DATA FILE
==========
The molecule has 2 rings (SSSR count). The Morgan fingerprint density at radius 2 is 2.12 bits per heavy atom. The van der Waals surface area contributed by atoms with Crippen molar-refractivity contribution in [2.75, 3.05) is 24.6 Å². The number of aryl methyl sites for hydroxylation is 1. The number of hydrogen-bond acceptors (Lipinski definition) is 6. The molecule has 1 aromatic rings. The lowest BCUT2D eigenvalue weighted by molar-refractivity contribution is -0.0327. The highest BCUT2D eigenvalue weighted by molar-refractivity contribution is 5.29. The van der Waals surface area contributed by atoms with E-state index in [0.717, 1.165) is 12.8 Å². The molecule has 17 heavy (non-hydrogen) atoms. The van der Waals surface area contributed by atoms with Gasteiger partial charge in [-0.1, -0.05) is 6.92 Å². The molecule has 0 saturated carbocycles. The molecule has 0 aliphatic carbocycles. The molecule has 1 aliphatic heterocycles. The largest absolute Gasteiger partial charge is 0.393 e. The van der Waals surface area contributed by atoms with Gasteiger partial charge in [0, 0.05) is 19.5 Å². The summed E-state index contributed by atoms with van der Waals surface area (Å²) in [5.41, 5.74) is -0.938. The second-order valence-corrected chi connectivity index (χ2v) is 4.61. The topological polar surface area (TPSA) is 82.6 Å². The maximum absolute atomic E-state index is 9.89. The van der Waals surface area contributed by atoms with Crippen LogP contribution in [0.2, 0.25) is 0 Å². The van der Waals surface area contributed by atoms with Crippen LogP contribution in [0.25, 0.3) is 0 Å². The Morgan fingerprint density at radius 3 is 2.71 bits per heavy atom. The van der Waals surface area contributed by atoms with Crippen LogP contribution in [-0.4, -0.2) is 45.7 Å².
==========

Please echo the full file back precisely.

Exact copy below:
The molecule has 2 rings (SSSR count). The Morgan fingerprint density at radius 2 is 2.12 bits per heavy atom. The van der Waals surface area contributed by atoms with Crippen molar-refractivity contribution in [2.75, 3.05) is 24.6 Å². The number of aryl methyl sites for hydroxylation is 1. The number of hydrogen-bond acceptors (Lipinski definition) is 6. The molecule has 1 aromatic rings. The lowest BCUT2D eigenvalue weighted by molar-refractivity contribution is -0.0327. The highest BCUT2D eigenvalue weighted by molar-refractivity contribution is 5.29. The van der Waals surface area contributed by atoms with E-state index in [0.717, 1.165) is 12.8 Å². The molecule has 17 heavy (non-hydrogen) atoms. The van der Waals surface area contributed by atoms with Gasteiger partial charge in [-0.1, -0.05) is 6.92 Å². The molecule has 0 saturated carbocycles. The molecule has 0 aliphatic carbocycles. The molecule has 1 aliphatic heterocycles. The largest absolute Gasteiger partial charge is 0.393 e. The van der Waals surface area contributed by atoms with Gasteiger partial charge in [0, 0.05) is 19.5 Å². The summed E-state index contributed by atoms with van der Waals surface area (Å²) in [5.41, 5.74) is -0.938. The second-order valence-corrected chi connectivity index (χ2v) is 4.61. The topological polar surface area (TPSA) is 82.6 Å². The maximum absolute atomic E-state index is 9.89. The van der Waals surface area contributed by atoms with Crippen LogP contribution in [0.2, 0.25) is 0 Å². The van der Waals surface area contributed by atoms with Crippen LogP contribution in [0.25, 0.3) is 0 Å². The Morgan fingerprint density at radius 3 is 2.71 bits per heavy atom. The van der Waals surface area contributed by atoms with Crippen LogP contribution in [-0.4, -0.2) is 45.7 Å².